A primary benefit of a PAL permit is that as long as the facility demonstrates compliance with the PAL, physical changes and changes in the method of operation are not major modifications and projects do not require approval under applicable NSR programs.  States may still require facilities operating under a PAL to procure construction permits when making a physical change or modification to an emissions unit, but the associated NSR applicability analyses for every project and the complications associated with PSD/NNSR for major modifications are eliminated.  Essentially, the facility manages operations and projects to allow facility growth while maintaining emissions below PAL levels.  When or if emissions reductions are needed, it is the facility that makes the decision regarding how reductions are achieved and what control technology is chosen, not the regulatory agencies.

Why should I consider a PAL permit now?

The PAL regulations allow facilities to retain beneficially high baseline periods for up to 10 additional years allowing for flexibility, permitting certainty, and reduced permitting timelines.  Recall that “The Great Recession” is recognized to have begun in December 2007 and ended in June of 2009.  Domestic economic activity in the years preceding The Great Recession was relatively robust.  Domestic industrial output plummeted during the recession, and in many instances, has not fully recovered to pre-recession levels.  Pertaining to air quality, robust economic activity translates into higher industrial activity, greater production, and most importantly, higher baseline actual emissions rates of regulated NSR pollutants for regulated entities.  PAL levels are established using baseline actual emissions rates and when developing a PAL, non-electric generating units are allowed to “look back” up to 10 years to establish baseline emissions rates.  A 10 year look back allows facilities to potentially establish PALs using production rates and associated baseline actual emissions that have not been achieved since before 2008.  Higher baseline emissions rates equate to higher PAL levels and higher PALs support greater operational flexibility.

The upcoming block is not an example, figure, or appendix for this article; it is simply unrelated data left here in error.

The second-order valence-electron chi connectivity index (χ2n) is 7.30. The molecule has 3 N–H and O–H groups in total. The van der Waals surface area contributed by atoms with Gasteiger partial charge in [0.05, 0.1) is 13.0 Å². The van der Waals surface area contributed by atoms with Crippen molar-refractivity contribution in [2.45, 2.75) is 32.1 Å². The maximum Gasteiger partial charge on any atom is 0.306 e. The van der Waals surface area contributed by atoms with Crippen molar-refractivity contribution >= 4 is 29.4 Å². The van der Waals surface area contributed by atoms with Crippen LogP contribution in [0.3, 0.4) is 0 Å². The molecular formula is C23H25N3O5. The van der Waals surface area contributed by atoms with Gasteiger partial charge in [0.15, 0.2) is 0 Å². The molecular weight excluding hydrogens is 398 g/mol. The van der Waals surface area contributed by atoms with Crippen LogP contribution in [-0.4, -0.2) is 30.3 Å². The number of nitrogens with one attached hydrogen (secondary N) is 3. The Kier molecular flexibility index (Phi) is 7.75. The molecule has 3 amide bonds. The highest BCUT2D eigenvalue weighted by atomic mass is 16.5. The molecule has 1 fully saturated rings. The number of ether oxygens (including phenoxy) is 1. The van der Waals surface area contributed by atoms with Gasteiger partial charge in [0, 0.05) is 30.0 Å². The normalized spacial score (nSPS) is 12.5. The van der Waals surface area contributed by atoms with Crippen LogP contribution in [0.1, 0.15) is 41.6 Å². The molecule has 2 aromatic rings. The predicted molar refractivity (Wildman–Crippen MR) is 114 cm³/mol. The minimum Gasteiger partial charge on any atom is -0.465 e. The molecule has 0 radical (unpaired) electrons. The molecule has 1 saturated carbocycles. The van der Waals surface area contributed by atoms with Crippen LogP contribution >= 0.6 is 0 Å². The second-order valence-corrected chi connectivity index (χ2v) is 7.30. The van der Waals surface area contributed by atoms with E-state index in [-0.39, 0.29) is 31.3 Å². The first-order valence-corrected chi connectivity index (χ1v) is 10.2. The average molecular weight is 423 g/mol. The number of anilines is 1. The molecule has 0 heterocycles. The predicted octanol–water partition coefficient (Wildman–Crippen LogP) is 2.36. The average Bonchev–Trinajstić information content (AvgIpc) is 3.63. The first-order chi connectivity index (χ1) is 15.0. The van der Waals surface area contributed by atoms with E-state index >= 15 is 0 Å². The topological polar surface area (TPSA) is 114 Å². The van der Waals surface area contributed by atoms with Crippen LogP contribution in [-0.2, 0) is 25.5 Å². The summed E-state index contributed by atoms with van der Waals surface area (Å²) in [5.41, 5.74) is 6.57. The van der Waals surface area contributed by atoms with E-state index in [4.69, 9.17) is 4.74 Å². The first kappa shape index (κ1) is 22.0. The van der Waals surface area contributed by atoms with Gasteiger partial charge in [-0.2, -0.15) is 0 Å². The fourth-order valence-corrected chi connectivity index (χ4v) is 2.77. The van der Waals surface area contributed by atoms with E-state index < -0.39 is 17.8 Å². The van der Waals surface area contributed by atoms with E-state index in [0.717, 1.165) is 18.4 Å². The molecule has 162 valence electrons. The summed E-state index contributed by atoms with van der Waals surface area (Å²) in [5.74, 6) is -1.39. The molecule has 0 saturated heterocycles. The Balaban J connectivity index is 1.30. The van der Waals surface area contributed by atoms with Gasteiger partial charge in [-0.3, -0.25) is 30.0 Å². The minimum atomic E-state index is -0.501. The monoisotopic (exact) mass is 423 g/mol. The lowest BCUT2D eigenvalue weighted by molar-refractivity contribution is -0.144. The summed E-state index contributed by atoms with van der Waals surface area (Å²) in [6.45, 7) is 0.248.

Now that regulatory development is at a standstill with the new administration, take a few moments to think about how you will address NSR for a future plant expansion:

  • Remember that NSR applicability is an on-going concern and must be accounted for when planning capital projects,
  • In a recent decision, the Six Circuit Court re-iterated that NSR applicability is determined pre-construction, and
  • This may be your last chance to preserve a historically high baseline period for your facility by strategically considering if a PAL permit will be a good fit for your facility.

Please contact Roy Rakiewicz at 610.933.5246, extension 127 or at rrakiewicz@all4inc.com with any questions.


This article is available as a podcast episode on ALL4’s Air Quality Insider